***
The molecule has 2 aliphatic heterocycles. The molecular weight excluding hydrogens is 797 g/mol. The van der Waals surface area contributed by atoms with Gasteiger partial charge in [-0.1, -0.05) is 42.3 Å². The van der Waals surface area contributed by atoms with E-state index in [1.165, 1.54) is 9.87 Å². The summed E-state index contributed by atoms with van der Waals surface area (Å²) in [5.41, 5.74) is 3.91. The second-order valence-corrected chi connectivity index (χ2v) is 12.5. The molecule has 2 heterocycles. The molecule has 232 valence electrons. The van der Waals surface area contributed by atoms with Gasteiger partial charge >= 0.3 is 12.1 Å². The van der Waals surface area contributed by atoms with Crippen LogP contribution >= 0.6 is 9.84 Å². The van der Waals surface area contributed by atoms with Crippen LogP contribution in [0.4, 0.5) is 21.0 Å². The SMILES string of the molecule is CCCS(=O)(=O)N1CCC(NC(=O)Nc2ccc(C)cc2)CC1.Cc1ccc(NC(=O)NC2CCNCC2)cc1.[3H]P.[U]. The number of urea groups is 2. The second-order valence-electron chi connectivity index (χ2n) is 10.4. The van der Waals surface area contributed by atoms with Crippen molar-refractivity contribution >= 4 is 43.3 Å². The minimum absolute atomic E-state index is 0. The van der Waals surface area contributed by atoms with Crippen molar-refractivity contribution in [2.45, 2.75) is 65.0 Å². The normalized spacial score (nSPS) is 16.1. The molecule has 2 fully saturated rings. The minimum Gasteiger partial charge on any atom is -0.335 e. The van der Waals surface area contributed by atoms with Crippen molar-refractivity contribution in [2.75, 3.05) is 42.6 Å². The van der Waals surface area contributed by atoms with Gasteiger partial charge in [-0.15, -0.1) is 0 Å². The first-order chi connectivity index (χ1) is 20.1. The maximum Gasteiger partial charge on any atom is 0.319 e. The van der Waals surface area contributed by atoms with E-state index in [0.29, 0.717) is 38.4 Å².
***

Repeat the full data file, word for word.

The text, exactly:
The molecule has 2 aliphatic heterocycles. The molecular weight excluding hydrogens is 797 g/mol. The van der Waals surface area contributed by atoms with Gasteiger partial charge in [-0.1, -0.05) is 42.3 Å². The van der Waals surface area contributed by atoms with E-state index in [1.165, 1.54) is 9.87 Å². The summed E-state index contributed by atoms with van der Waals surface area (Å²) in [5.41, 5.74) is 3.91. The second-order valence-corrected chi connectivity index (χ2v) is 12.5. The molecule has 2 heterocycles. The molecule has 232 valence electrons. The van der Waals surface area contributed by atoms with Gasteiger partial charge >= 0.3 is 12.1 Å². The van der Waals surface area contributed by atoms with Crippen LogP contribution >= 0.6 is 9.84 Å². The van der Waals surface area contributed by atoms with Crippen LogP contribution in [0.4, 0.5) is 21.0 Å². The SMILES string of the molecule is CCCS(=O)(=O)N1CCC(NC(=O)Nc2ccc(C)cc2)CC1.Cc1ccc(NC(=O)NC2CCNCC2)cc1.[3H]P.[U]. The number of urea groups is 2. The second-order valence-electron chi connectivity index (χ2n) is 10.4. The van der Waals surface area contributed by atoms with Crippen molar-refractivity contribution >= 4 is 43.3 Å². The minimum absolute atomic E-state index is 0. The van der Waals surface area contributed by atoms with Crippen molar-refractivity contribution in [2.45, 2.75) is 65.0 Å². The normalized spacial score (nSPS) is 16.1. The molecule has 2 fully saturated rings. The minimum Gasteiger partial charge on any atom is -0.335 e. The van der Waals surface area contributed by atoms with Crippen molar-refractivity contribution in [2.75, 3.05) is 42.6 Å². The van der Waals surface area contributed by atoms with Gasteiger partial charge in [-0.15, -0.1) is 0 Å². The first-order chi connectivity index (χ1) is 20.1. The maximum Gasteiger partial charge on any atom is 0.319 e. The van der Waals surface area contributed by atoms with E-state index in [0.29, 0.717) is 38.4 Å².